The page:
On March 2, 2017, the WIB-San Francisco Bay Area YWIB group took a drug development workshop, specially designed for middle and high school students, to a Citizen School of California after school campus in East San Jose. This was the first time Young Women In Bio took the workshop to a school or after school campus. Young Women In Bio thanks all the workshop volunteers - 25 of them who committed their time and worked with so much energy and enthusiasm to make this unique event happen. We were fortunate to have two “advocate” sponsors for the event, GRAIL Bio and Global Blood Therapeutics. Both of their financial and GRAIL’s volunteer support was critical in making this event such a success.
The objective of the workshop was to introduce girls to what it takes to make a medicine, the concepts of “benefits” and “risks” in medicine, and the careers and scientific disciplines involved in biopharma business. Twenty six middle school girls participated in the workshop. Girls were divided into four groups. Two to three life science professionals were assigned to each group, and sat with the girls as “mentor volunteers,” engaging the girls in conversations and activities.
Through a simple 12-piece puzzle activity of matching pictures with words, girls were introduced to the full spectrum of drug development road map from start-up to product launch.
This was followed by a problem-solving exercise where they as “doctors” were asked to evaluate two hypothetical cancer drugs - a cytotoxic and a molecularly targeted drug - against a dashboard of half a dozen product attributes including Safety, Efficacy, Ease of Administration, and Storage and Shipping, and recommend one of the drugs for prescription to cancer patients.
Girls learned about these two drugs at specific demo stations that volunteers had organized. With exciting hands-on science based activities using day-to-day play materials, videos, and props, the girls learned about differences in the biology of the cytotoxic and molecularly targeted drugs, went through the diverse concepts involved in formulating those drugs, safety vs. efficacy outcomes in clinical trials, and the importance of quality control in ensuring the manufacturing process produces the same medicine each time.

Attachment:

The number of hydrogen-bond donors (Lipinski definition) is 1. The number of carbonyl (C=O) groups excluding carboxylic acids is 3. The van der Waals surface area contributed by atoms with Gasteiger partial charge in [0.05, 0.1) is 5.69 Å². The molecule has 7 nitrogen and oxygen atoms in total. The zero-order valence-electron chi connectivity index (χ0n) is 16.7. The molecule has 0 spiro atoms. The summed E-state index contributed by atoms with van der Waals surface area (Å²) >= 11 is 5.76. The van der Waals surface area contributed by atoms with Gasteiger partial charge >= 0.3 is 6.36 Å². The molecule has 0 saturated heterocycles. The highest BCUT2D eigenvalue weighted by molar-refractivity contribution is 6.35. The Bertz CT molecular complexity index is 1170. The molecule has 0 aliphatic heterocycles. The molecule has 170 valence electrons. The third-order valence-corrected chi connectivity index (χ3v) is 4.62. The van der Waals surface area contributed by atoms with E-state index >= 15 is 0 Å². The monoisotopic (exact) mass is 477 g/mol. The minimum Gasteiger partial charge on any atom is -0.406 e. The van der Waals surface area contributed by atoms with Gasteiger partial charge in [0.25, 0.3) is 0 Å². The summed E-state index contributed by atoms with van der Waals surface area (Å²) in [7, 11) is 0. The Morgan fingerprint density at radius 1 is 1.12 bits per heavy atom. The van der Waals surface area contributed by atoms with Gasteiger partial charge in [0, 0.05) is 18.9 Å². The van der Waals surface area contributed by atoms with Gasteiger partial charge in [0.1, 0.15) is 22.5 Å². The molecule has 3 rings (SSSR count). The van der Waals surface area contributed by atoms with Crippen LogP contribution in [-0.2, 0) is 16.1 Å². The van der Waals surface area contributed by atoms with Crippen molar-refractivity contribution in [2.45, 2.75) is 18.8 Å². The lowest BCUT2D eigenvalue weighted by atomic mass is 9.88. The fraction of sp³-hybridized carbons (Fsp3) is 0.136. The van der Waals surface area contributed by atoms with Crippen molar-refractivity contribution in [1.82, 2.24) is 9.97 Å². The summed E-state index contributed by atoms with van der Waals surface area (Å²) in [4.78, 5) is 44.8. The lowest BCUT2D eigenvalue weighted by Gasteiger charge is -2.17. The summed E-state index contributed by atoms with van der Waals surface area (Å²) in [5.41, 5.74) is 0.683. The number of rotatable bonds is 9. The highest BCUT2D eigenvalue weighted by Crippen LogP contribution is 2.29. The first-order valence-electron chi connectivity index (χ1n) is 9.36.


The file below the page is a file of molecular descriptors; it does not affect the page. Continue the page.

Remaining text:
The girls worked as groups to analyze the product profile of the two drugs, and made recommendations to a large group of volunteers who asked each group questions.
It was very satisfying to see the girls present their ideas using flip charts, and each team member participated in her group’s presentation by sharing one or two points. There was plenty of popcorn to stimulate their discussions, and we ended the event with the usual pizza party.
The following testimonials from some of the girls summarize it all:
"I learned about a lot of things I did not know about before. I learned about medicine, which is something I am interested in exploring more." - Savanna A. "I liked how they were super nice and that we got to learn new things about medicine. It seems interesting, especially how it is researched using mice in experiments. I really love this work and what they do." - Emily M.
"I really liked learning about the process to develop medicine and figuring out how long it takes to expire and even create." - Yulie Z.
"I loved how they made the effort to help us better understand the field and feel supported in that process." - Yesenia C.
"It was very interactive, and it made me realize I had so many options open to me. I feel more informed now." - Katie L.
"I really loved the food and how interactive the activities were throughout the event." - Jaylin T.
The WIB-San Francisco YWIB thanks the Citizen School of California leadership and staff for their ongoing help and cooperation, and the girls for their engaging participation and feedback.
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